The data released by Employment Minister Michaelia Cash show nearly four in five of 744,884 Jobactive participants had payments suspended at least once in the 12 months to the end of June.
Payments can be suspended if people miss or turn up late to appointments with their service provider or behave badly during the meeting.
One in 12 job-seekers had racked up 10 or more suspensions in the year and one person had payments suspended 52 times.
Cash said the figures show the penalty and demerit system is working as intended because people re-engage after copping the punishment.
“The Coalition takes the mutual obligation of welfare recipients very seriously,” she said in a statement on Wednesday.
“When participants have their payments suspended up to 52 times in less than a year, they are not living up to what the taxpayer expects who are giving their hard-earned money to the government.”
The Australian Council of Social Services labelled the figures alarming but said it had predicted similar results.
“I hope the minister understands that when you have the kind of findings that she’s released today, it is the system that’s the problem, and the automation has become brutal for people,” chief executive Cassandra Goldie told reporters in Canberra.
Labor frontbencher Jason Clare said while people on Newstart should follow the rules, the government was depicting recipients are “dole bludgers”, “surfies up the coast” or “pot-smoking hippies”.
“The truth is very different,” he told Sky News.
“The biggest group of people on Newstart are older people in their 50s, in their 60s. They are not old enough to get the pension but they are finding it really hard to get back into the workforce.”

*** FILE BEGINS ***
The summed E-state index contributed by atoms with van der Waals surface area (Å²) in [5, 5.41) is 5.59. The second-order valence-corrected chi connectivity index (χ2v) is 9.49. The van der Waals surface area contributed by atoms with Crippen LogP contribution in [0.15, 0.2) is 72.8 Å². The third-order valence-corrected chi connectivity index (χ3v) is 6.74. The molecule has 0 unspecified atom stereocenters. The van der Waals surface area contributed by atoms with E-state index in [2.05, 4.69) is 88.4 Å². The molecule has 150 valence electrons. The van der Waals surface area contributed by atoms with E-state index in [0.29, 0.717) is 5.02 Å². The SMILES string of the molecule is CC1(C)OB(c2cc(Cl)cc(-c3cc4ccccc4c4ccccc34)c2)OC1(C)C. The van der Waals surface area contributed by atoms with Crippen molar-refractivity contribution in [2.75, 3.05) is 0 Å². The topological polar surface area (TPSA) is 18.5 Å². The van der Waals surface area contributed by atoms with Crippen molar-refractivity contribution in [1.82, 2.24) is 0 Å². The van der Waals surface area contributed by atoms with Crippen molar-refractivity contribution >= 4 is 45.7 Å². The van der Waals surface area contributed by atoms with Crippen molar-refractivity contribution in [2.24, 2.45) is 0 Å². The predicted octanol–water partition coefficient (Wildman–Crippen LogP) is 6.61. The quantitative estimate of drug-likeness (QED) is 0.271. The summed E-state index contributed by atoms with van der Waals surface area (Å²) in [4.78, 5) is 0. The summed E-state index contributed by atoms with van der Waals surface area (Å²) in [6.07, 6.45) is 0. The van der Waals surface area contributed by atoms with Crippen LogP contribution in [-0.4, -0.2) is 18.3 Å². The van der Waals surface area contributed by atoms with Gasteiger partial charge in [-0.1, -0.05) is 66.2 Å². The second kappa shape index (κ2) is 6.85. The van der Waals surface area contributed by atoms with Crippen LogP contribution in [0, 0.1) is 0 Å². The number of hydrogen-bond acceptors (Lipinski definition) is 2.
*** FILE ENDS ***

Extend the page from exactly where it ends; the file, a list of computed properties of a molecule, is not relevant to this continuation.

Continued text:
The National Aboriginal Community Controlled Health Organisation has also weighed in, saying many Aboriginal and Torres Strait islander people face a daily decision of whether to pay their bills or feed their family, as they are unable to afford both.
“It is unacceptable that while over the last 25 years there has been a drastic increase in living costs there has been no increase to Newstart,” acting NACCHO chair Donnella Mills said in a statement.
Jobactive is the government’s employment program and places requirements on job-seekers such as attending regular meetings with providers and applying for 20 jobs a month in order to keep their welfare payments.
Most Newstart recipients are required to be on it.
The program has been criticised for wasting job-seekers’ time, with a Senate committee in February slamming it as “not fit for purpose”.
In many cases, participants were missing paid employment to attend appointments with their Jobactive provider, the committee said.
And a March survey of people looking for work found two-thirds said Jobactive hadn’t been helpful in their situation.
A new Liberal senator who led mining magnate Andrew Forrest’s indigenous jobs program called for reforms to the program in his first speech on Tuesday, worrying it involves too much unnecessary training.
“Failure in this policy area is not an option,” he told parliament.
“The training for training’s sake issue not only wastes an enormous amount of taxpayers’ dollars but it completely depletes the trainee of any sense of pride and aspiration.”
An overhaul of the program that would allow people to search online for jobs is being trialled in Adelaide and the NSW mid north coast.
The release of figures around Jobactive comes as momentum is gathering in the push to increase the $277-a-week Newstart payment.
Several Coalition backbenchers, including former Nationals leader Barnaby Joyce, had added their voices to those from Labor, the Greens, business and welfare lobby groups, seniors, doctors, the Reserve Bank, and the Country Women’s Association saying the payment is inadequate.
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